Hotels and restaurants might produce similar foods, but they have slight differences. The prices for products are relatively high as opposed to the case in oligopoly organizations. This is due to the slight differences in the products. Differentiation is also possible in this structure. Organizations can produce goods and services that are suitable to their various customers. Profitability is high in this structure (Sutton, 2001). Another point to note is that organizations in the monopolistic competition respond to their market demands as opposed to oligopoly organizations that respond to the actions of their competitors. Therefore, such organizations can afford to relax as long as the demand in the market is not intense.

The other major market structure is monopoly. This is a structure whereby there is only one player in the market. The organization is the only one that produces the products or services in such a structure. This means that there is no competition. In this regard, the organization ends up dominating the market. The firm can dictate prices of products to maximize its profits. It is easy for such organizations to produce low quality goods and sell them at a high price since customers do not have an alternative. In most cases, monopoly organizations are state owned (Etro, 2009). A good example of a state owned monopoly organization is the Indian Railway Company. There is no other organization in the country that offers railway services. Monopoly contrasts sharply with oligopoly in that there is only one player, while in oligopoly there is more than one player. There is no competition in monopoly, while the level of competition is high in oligopoly.

Recommendation

Toyota operates in an oligopoly market structure where the level of competition is high. It is not possible for Toyota to become a monopoly since there are other players already in the market. In an oligopoly market structure, profitability is not very high due to the high level of competition. In evaluating the other strategies that it can adopt to improve its profitability, Toyota is limited in options since it might also not be possible for it to adopt the perfect competition structure since it is already a big company. Perfect competition structure involves small organizations. Therefore, the only option that Toyota might have is the monopolistic competition structure where it can implement slight differences in its products and increase the prices. This means that the company will be producing differentiated products. Despite the fact that this might increase the cost of production, it is possible to recover the cost from sales and still make high profits compared to the situation in oligopoly structure.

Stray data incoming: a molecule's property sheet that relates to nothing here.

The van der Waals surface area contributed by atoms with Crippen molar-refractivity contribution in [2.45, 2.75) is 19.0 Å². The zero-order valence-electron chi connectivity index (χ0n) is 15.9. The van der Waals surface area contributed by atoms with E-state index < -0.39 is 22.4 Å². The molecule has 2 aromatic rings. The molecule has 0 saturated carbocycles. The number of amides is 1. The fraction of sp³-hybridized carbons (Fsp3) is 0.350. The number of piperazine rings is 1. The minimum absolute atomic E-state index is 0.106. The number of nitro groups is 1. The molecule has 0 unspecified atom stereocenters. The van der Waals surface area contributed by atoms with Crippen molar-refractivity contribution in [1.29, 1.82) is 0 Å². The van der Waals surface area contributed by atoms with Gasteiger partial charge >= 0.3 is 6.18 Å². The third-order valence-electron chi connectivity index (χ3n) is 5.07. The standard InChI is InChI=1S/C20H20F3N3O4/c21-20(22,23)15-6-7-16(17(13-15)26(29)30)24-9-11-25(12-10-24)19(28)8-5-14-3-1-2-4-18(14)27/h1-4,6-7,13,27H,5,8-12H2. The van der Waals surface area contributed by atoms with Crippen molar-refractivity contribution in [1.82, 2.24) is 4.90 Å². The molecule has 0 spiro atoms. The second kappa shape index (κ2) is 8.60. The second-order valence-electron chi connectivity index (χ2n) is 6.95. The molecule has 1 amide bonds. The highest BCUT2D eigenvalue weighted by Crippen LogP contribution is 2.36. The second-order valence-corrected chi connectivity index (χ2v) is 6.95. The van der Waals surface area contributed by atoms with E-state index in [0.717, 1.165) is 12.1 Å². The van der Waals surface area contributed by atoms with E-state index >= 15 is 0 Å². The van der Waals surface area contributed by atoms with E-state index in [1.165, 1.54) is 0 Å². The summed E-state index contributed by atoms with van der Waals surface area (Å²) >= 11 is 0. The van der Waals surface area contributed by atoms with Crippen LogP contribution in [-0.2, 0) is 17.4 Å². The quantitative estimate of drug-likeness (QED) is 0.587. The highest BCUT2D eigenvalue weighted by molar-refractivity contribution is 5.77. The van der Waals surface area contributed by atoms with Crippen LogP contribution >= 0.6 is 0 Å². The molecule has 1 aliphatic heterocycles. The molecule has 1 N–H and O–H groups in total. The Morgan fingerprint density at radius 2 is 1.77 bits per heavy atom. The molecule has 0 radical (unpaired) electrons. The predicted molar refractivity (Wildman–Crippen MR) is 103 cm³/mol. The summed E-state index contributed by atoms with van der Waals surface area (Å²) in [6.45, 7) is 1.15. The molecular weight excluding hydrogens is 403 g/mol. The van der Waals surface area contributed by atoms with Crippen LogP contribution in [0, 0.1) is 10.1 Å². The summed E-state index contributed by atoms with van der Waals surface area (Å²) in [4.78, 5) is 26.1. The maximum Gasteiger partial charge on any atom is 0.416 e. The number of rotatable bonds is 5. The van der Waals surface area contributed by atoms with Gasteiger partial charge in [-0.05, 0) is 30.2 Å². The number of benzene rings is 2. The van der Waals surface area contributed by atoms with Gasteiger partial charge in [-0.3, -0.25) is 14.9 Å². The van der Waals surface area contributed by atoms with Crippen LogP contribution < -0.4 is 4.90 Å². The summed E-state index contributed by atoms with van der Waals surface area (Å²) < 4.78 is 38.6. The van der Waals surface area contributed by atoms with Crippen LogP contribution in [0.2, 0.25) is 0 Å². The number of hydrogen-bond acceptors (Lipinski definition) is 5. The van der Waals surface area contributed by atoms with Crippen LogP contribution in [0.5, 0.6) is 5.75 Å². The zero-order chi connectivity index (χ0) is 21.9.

Conclusion

Organizations are obliged to evaluate various market structures in order to come up with the market that will help them maximize their profits if they wish to survive the increasing level of competition in the business environment today. The options may be determined by the industry in which the organization operates. In the case of Toyota, the options are limited to monopolistic competition and oligopoly market structures. The company is, therefore, supposed to evaluate the two and decide the market that maximizes its profits.

References

Colander, D. C. (2010). Economics (8th ed.). New York, NY: McGraw-Hill.

Etro, F. (2009). Endogenous market structures and the macroeconomy. Dordrecht: Springer.

Sutton, J. (2001). Technology and market structure: Theory and history. Cambridge, MA.: MIT Press.